Choosing Wisely 2013: The Need to Know for Primary Care

Charles P. Vega, MD


December 13, 2013

In This Article

Editor's Note:
The Choosing Wisely® initiative of the American Board of Internal Medicine Foundation (ABIM) was launched in 2012 with a goal of reducing overuse of tests and procedures, and helping patients, in consultation with physicians, make smart and effective care choices. Since then, 30 professional societies, including the American Academy of Family Physicians (AAFP), have joined the effort, releasing lists of common practices that should be questioned by both healthcare professionals and patients. In March 2013, AAFP published a concise summary of all recommendations to date -- an important reference for the primary care setting. Since then, another 23 organizations, including AAFP, have released additional recommendations. Although the AAFP third-wave list is clearly important, what about the messages for primary care that can be gleaned from the specialty organization documents? Medscape worked with the AAFP to select 10 key recommendations for 2013 and then asked Charles Vega, MD, Health Sciences Clinical Professor and Residency Program Director at the University of California, Irvine (and a practicing family physician) to provide his perspective.

The Recommendations That Should Change Primary Care: Screening

Annual Exams, Anyone?

The society. Society of General Internal Medicine (SGIM)

The recommendation. Don't perform routine general health checks for asymptomatic adults.

The rationale. Despite the ubiquity of this practice, the general physical exam has been under fire for years. A 2012 Cochrane review[1] concluded that routine exams for asymptomatic adults did not reduce overall morbidity or mortality, nor improve outcomes from cardiovascular disease or cancer. They did, however, increase the number of new diagnoses, and negative or harmful outcomes were often not studied or reported.

The discussion. This was a banner year for preventive care. It has been highlighted in the media, and Medicare is now funding preventive care visits for the first time. Ironically, there has been a simultaneous understanding of the lack of value of routine physical exams, at least as they have been performed traditionally.[1] A previous Best Evidence Review on Medscape addressed this important research and how to maximize preventive care visits. Ideally, physicians should practice preventive care all of the time, but an annual visit to review preventive health practices, such as cancer screening, vaccinations, and lifestyle factors, would improve the woeful performance in these parameters of the US healthcare system. Clinic visits solely for an extensive review of systems and complete physical examination do not improve mortality outcomes.

Cancer Surveillance in Women

The society. Society of Gynecologic Oncology

The recommendation. Avoid routine imaging for cancer surveillance in women with gynecologic cancer, specifically ovarian, endometrial, cervical, vulvar and vaginal cancer.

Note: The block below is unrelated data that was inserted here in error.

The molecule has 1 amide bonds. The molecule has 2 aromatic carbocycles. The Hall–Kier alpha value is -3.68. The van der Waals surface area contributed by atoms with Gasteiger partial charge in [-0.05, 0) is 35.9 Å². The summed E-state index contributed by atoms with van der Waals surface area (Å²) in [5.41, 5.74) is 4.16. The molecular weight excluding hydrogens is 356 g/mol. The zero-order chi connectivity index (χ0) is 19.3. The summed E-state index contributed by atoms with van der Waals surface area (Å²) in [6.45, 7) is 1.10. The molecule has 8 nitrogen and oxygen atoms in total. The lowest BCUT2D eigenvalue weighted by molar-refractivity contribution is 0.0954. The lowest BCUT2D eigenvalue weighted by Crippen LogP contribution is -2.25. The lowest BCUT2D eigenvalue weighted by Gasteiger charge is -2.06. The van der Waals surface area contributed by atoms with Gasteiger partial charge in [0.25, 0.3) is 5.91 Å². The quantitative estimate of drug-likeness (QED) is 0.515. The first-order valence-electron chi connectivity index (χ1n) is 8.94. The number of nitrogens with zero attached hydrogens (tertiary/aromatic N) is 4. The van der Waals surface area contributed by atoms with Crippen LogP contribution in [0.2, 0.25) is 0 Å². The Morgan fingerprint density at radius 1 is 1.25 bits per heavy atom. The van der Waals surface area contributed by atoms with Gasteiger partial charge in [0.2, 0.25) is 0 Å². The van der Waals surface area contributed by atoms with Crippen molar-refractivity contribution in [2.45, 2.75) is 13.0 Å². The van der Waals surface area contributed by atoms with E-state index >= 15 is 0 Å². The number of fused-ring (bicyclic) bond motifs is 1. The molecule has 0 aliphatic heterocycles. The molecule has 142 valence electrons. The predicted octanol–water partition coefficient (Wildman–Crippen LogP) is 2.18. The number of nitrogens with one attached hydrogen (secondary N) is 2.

The rationale. Imaging in the absence of symptoms or rising tumor markers has shown low yield in detecting recurrence or affecting overall survival.

The discussion. Primary care physicians should heed this recommendation with some caution. The literature regarding the optimal follow-up for women with a history of cervical cancer is quite limited, and there is some research which suggests that nuclear imaging can improve survival outcomes among women with cervical cancer.[2,3] While routine imaging in the follow-up of women with gynecologic cancer may not currently be the standard of care, comanagement of these women with a physician with expertise in gynecologic oncology is ideal.

Monitoring Blood Glucose in T2DM

The society. American Association of Clinical Endocrinologists/The Endocrine Society

The recommendation. Avoid routine multiple daily self-glucose monitoring in adults with stable type 2 diabetes on agents that do not cause hypoglycemia.

The rationale. Once target control is achieved, there is little to be gained in most individuals from repeatedly confirming unless in the context of an acute illness, change in medication, when weight fluctuates significantly, when A1c targets drift off course, and in individuals who need monitoring to maintain targets. Self-monitoring is beneficial as long as one is learning and adjusting therapy based on the result of the monitoring.

The discussion. A systematic review of 12 trials of patients with type 2 diabetes mellitus (T2DM) who were not using insulin found that home glucose testing had a weak but significant effect on reducing A1c levels at 6 months (mean reduction, -0.3%), but no effect at 12 months.[4] Intensive glucose monitoring was associated with healthcare costs that were more than double those of patients not receiving routine testing. The weak benefit of home glucose testing does not appear to be worth the cost.

Physicians should note that these recommendations focus on patients who are not receiving insulin. The use of self-monitoring of blood glucose may be more advantageous for subgroups of patients with T2DM, particularly those with uncontrolled diabetes.


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